81
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4023
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Recent reviews by slanderoid

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Showing 1-10 of 81 entries
4 people found this review helpful
10.2 hrs on record
I picked this one up on a whim last weekend. After a month of playing horror games, I wanted something a bit lighter in tone. I was looking for a metroidvania, but not one full of stats or tons of gear. I wanted progression, of course, but I didn’t want to start off feeling like a wimpy baby for the first few hours of the game. All I wanted was to explore a map and find some treasure with some really fun movement mechanics. After a little bit of hunting, I found something that I thought fit my mood just right at the moment: Super Mombo Quest.

I’m glad I did, too! Not only was it exactly what I was looking for, it was also so good that I’ve had a hard time putting it down since. The gameplay feels somewhere between Super Meat Boy and Celeste and Guacamelee, and it offers a similar (though not quite as extreme) level of difficulty.

The concept is fairly simple: it’s a simple metroidvania where every room is a self-contained level that has one or two challenges to complete to get all the big golden coins before moving on to the next room. (Or the player can skip most of the coins and just blast through the map. Whatever.) Ability upgrades are found after beating bosses and can be further enhanced by spending crystals at the… enhancement store? Except for green Mombo and its aerial abilities, each of the found abilities can be summed up as different directional attacks, a la Guacamelee.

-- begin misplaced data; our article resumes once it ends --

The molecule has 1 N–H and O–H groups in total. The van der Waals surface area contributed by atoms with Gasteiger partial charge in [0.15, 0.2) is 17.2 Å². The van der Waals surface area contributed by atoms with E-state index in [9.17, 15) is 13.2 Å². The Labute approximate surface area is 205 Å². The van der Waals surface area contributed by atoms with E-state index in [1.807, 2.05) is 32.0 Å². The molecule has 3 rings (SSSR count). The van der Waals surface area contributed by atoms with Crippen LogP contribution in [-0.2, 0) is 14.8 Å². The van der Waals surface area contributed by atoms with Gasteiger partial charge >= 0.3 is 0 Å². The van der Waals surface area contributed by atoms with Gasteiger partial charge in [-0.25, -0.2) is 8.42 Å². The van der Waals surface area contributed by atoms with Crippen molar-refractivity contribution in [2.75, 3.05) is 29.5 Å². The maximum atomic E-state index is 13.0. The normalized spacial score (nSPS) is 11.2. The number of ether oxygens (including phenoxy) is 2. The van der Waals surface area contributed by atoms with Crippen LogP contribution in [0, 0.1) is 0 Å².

It sounds pretty simple, but the game is rife with difficult challenges that only get more intense as the game goes on. Again, it’s not as extreme as most precision platformers, but it’s nothing to sneeze at, either. For instance, the last world has no checkpoints in it. This seemed daunting at first (and I certainly had to restart the world a number of times) but it ended up being completely doable. I think has the perfect amount of challenge. It’s still very enjoyable but it leaves the player feeling satisfied in the end.